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Ernest George’s London

April 23, 2024
by the gentle author

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Stefan Dickers, Archivist at Bishopsgate Institute, introduced me to these fine copper plate etchings by Ernest George (1839-1922). In the eighteen-eighties, George set out to immortalise those fragments of London which spoke of times gone by and Londoners long dead, recording buildings and views which have for the most part now disappeared.

I realise that my affection for these images sets me in line with the generations of chroniclers who have made it their business to document the transience of the city, starting with John Stow who wrote the very first Survey of London between 1560 and 1598 to describe the streets of his childhood that were vanishing before his eyes.

Ernest George’s etchings were published by the Fine Art Society in New Bond St in 1884, a magnificent temple of culture designed by Edward William Godwin which survived through the twentieth century only to close five years ago.


Wych St, Strand

Fouberts Place, Soho

Crown Court, Pall Mall

St Bartholomew, Smithfield

Warwick Lane, City

Tower of London

London Bridge

Staple Inn, Holborn

Drury Lane

St John’s Gate, Clerkenwell



Images courtesy Bishopsgate Institute

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Peta Bridle’s London Etchings

10 Responses leave one →
  1. Cherub permalink
    April 23, 2024

    There is a huge amount of detail in these etchings, a very talented artist.

  2. April 23, 2024

    Thank you dear GA for yesterday giving me people, and today places, to fire my vivid imagination of the streets that my forebears walked and who they may have encountered.

  3. Bernie permalink
    April 23, 2024

    The Staple Inn image reminds me that those old buildings (or a later replacement) persisted during my time in London (up to 1959). Are they there yet? Is there a subject here for our Gentle Author to look into and, perhaps, illustrate?

  4. April 23, 2024

    This artist set out to immortalize his surroundings — Wow! — and now he has taken us along with him. My first look-thru was for the purpose of admiring his admirable technique, but then I succumbed to the locations. I was shoulder-to-shoulder, shuffling down Crown Court with other pedestrians. Oh — look out there — stepping out of the way, for that huge lumbering wagon in Warwick Lane. I hear the lapping of water against stone steps and row boats, as I pause in my travels, hearing muffled voices way across THERE in Limehouse on the other shore. The gates of the City are mine, as I duck through, pausing in the shadows; watching others hurry past. My eyes scan each sign board and placard, intrigued by “Easy Shaving”, and then squint at the worn headstones in the tumbled graveyard. And I look up/up/up at the grand Tower. Place of legends, surprisingly built of both stone AND wood, with a guard at the ready.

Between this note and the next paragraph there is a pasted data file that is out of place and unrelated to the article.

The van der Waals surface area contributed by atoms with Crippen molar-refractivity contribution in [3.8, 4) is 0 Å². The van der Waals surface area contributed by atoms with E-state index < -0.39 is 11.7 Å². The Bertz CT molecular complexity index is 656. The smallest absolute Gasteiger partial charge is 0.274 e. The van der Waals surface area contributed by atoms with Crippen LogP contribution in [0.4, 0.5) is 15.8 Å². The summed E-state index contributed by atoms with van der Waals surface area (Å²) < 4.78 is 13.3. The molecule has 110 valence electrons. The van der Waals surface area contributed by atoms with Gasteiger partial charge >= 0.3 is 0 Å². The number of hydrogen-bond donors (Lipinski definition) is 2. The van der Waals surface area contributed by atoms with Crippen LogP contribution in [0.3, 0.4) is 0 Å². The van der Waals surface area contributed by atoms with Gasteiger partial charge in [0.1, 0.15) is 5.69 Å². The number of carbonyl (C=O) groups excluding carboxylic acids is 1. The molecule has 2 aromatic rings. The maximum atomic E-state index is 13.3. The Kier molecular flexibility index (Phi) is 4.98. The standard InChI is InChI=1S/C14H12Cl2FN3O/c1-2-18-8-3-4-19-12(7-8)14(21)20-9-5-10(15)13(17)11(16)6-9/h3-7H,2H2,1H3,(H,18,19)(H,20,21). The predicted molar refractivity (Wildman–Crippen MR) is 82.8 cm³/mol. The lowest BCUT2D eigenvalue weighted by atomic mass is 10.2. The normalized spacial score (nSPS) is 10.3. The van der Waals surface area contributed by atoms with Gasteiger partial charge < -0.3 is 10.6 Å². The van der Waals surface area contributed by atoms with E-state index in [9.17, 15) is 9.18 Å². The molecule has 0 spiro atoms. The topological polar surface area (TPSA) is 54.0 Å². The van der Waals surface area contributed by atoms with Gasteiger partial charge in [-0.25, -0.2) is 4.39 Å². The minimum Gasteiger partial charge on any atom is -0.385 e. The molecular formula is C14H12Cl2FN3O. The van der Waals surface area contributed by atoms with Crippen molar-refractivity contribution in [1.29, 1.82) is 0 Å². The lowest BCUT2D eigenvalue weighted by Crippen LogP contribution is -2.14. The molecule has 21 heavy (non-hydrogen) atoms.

What glorious travels, thanks to Ernest George and our Gentle Author.

  5. Angela permalink
    April 23, 2024

    These are wonderful, thankyou. I am intrigued by the notice in Crown Court, Pall Mall advertising ‘Trists (trysts), Divorce, Elopements.

  6. David Parsons permalink
    April 23, 2024

    It is worth noting that, as good and interesting as George’s etchings and watercolours are. they were for him something of a hobby alongside his profession as a leading architect of the period.

    In addition to being very successful in its own right, responsible for such fine work as 1–8 Collingham Gardens, South Kensington, the practice George co-founded and led, Ermest George & Peto, is famous in English architectural history as having given a start to many of the leading architects of the following generation including Edwin Lutyens.

  7. Nancy permalink
    April 25, 2024

    These are so evocative. He was the you of his time.

  8. Nick Cowley permalink
    April 25, 2024

    Some of the names in the etchings take us down fascinating trails. Sir Paul Pindar, after whom a stout house in Bishopsgate was named, was Ambassador to the Ottoman empire for King James

  9. Richard permalink
    April 28, 2024

    Would love to have walked in Wych Street.

  10. cathy clark permalink
    April 29, 2024

    The detail in these etchings are amazing, a very talented artist.
    WOW Factor.

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